The main purpose of this study is to explore and identify the consumer behavior trends in the e-commerce industry in China and to analyze the implications to the marketing strategies of Tmall.com. Therefore, the research problem is:-

 

What are the consumer behavior trends in China and the implications to marketing strategies of Tmall.com?

 

1.1.2            Research Gaps

 

From the above reviews of the major theories in relate to the topic of the relationship online consumer behavior, we have come to the below conclusions:-

 

There aren’t sufficient literatures about the Chinese market which are up to date;

 

Though there are enough of theories about the consumer behaviors in term of decision making and influential factors, these theories are not fully and systematically tested in the new industry, i.e. the e-commerce in a raising market, China.

 

The up to date research on the Chinese online consumer behaviors is required to test the traditional theories in China where the culture is different.

 

1.1.3            Research Questions

 

This paper addresses the said research problem with the following research questions:-

 

What are the basic profile details / features of the online customer in China in term of age, gender, income, and etc?

 

What are the external and internal factors that affect online purchasing decision?

 

This research question helps researcher to focus on the effect of the external factors such as political, social and economical factors and the internal factors such as shopping seasonality over the online shopping behavior pattern in China.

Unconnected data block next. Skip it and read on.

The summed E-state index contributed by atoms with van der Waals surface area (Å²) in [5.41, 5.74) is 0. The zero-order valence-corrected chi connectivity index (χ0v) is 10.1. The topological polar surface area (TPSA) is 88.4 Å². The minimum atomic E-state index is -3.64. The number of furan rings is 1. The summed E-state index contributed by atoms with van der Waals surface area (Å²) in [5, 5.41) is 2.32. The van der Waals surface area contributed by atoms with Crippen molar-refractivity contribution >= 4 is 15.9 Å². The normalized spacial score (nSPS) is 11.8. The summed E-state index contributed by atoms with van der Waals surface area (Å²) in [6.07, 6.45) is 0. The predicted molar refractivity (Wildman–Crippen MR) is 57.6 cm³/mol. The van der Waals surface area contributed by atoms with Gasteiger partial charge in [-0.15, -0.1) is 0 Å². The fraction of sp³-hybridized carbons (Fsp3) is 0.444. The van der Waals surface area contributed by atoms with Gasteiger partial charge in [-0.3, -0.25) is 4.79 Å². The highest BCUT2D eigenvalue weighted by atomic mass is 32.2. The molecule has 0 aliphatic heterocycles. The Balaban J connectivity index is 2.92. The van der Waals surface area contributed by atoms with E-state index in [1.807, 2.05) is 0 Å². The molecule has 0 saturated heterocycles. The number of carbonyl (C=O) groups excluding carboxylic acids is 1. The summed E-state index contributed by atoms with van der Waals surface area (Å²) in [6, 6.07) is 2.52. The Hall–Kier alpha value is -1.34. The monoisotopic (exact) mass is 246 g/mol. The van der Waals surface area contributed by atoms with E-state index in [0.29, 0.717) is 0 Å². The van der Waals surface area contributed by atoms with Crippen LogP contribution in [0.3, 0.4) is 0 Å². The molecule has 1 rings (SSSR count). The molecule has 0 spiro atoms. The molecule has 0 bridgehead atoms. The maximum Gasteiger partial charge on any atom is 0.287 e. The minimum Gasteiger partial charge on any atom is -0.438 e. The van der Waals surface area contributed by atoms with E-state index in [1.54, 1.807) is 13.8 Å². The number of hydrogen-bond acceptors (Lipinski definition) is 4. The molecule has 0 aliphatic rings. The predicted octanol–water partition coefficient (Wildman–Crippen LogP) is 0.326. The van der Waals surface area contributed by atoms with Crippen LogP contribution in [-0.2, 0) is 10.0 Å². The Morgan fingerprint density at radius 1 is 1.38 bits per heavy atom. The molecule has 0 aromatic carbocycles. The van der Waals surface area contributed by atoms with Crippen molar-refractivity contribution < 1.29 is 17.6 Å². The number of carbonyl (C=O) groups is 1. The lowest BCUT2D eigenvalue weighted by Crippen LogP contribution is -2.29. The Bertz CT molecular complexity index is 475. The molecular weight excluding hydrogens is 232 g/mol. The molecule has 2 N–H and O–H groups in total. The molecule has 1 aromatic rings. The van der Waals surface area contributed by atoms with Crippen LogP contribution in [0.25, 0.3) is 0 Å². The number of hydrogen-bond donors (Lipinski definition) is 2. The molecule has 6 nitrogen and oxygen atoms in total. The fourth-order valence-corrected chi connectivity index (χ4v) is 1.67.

How internal factors affect online purchasing decision making in China?

 

This research question helps researcher to focus on the effect of the internal factors such as personality over the online shopping behavior pattern in China.

 

What are the implications to marketing strategies of Tmall.com?

 

This research question helps researcher to come back to one major targets of this study which is to provide suggestions in term of marketing strategies making and improve the marketing effectiveness and efficiency to the Tmall.com.

 

1.1.4            Research Objectives

 

To identify the literatures to be applicable in the consumer behavior study of the B2C E-Commerce sector in China;

 

To identify the trend of consumer behavior with respect to the B2C E-Commerce sector in China;

 

To offer suggestions regarding how the Tmall.Com should react to the changing online consumer behaviors trend.

 

1.1.5            The Research Propositions

 

The above mentioned 3 research questions should be based on the following 3 Research Propositions in order for the research to be viable according to the empirical testing:

 

Research Proposition 1: Consumers behavioral trends have significant impact over their online consumption behaviors and decision making;

 

Research Proposition 2: B2C service providers are facing challenges due to the changes of the consumers behavioral trends;

 

Research Proposition 3: B2C companies are eager to study the changes of the consumer behaviors and generate their marketing strategies to reflect these changes.

1.1.6            Unit of Analysis

The unit of analysis refers to ‘the level of aggregation of the data collected during

the subsequent data analysis stage’ (Cavana, Delahaye & Sekaran, 2001, p. 119). Because constraining by cost, time and resource limitation, it was necessary to only investigate the international sourcing in china.

 

1.1.7            Research Methodology